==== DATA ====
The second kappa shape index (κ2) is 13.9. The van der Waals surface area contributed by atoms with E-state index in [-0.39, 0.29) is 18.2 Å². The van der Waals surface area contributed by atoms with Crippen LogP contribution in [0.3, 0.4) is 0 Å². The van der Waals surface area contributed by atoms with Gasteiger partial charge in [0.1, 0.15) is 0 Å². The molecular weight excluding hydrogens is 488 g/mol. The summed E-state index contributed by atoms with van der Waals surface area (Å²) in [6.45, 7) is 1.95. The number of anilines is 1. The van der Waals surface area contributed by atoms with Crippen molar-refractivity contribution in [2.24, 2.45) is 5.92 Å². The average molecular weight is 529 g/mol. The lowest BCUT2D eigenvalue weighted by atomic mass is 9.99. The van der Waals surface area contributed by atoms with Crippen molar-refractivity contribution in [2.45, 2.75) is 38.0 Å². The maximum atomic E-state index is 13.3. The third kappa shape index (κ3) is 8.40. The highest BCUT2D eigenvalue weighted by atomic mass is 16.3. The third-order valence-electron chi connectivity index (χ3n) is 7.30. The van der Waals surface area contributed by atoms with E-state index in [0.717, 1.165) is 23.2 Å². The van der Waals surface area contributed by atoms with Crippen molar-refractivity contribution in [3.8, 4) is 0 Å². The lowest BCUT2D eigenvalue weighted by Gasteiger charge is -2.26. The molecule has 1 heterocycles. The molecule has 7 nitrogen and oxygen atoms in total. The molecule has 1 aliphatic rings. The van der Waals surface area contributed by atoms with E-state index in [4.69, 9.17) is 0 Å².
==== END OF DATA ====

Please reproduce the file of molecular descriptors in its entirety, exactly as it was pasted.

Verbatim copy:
The second kappa shape index (κ2) is 13.9. The van der Waals surface area contributed by atoms with E-state index in [-0.39, 0.29) is 18.2 Å². The van der Waals surface area contributed by atoms with Crippen LogP contribution in [0.3, 0.4) is 0 Å². The van der Waals surface area contributed by atoms with Gasteiger partial charge in [0.1, 0.15) is 0 Å². The molecular weight excluding hydrogens is 488 g/mol. The summed E-state index contributed by atoms with van der Waals surface area (Å²) in [6.45, 7) is 1.95. The number of anilines is 1. The van der Waals surface area contributed by atoms with Crippen molar-refractivity contribution in [2.24, 2.45) is 5.92 Å². The average molecular weight is 529 g/mol. The lowest BCUT2D eigenvalue weighted by atomic mass is 9.99. The van der Waals surface area contributed by atoms with Crippen molar-refractivity contribution in [2.45, 2.75) is 38.0 Å². The maximum atomic E-state index is 13.3. The third kappa shape index (κ3) is 8.40. The highest BCUT2D eigenvalue weighted by atomic mass is 16.3. The third-order valence-electron chi connectivity index (χ3n) is 7.30. The van der Waals surface area contributed by atoms with E-state index in [0.717, 1.165) is 23.2 Å². The van der Waals surface area contributed by atoms with Crippen molar-refractivity contribution in [3.8, 4) is 0 Å². The lowest BCUT2D eigenvalue weighted by Gasteiger charge is -2.26. The molecule has 1 heterocycles. The molecule has 7 nitrogen and oxygen atoms in total. The molecule has 1 aliphatic rings. The van der Waals surface area contributed by atoms with E-state index in [4.69, 9.17) is 0 Å².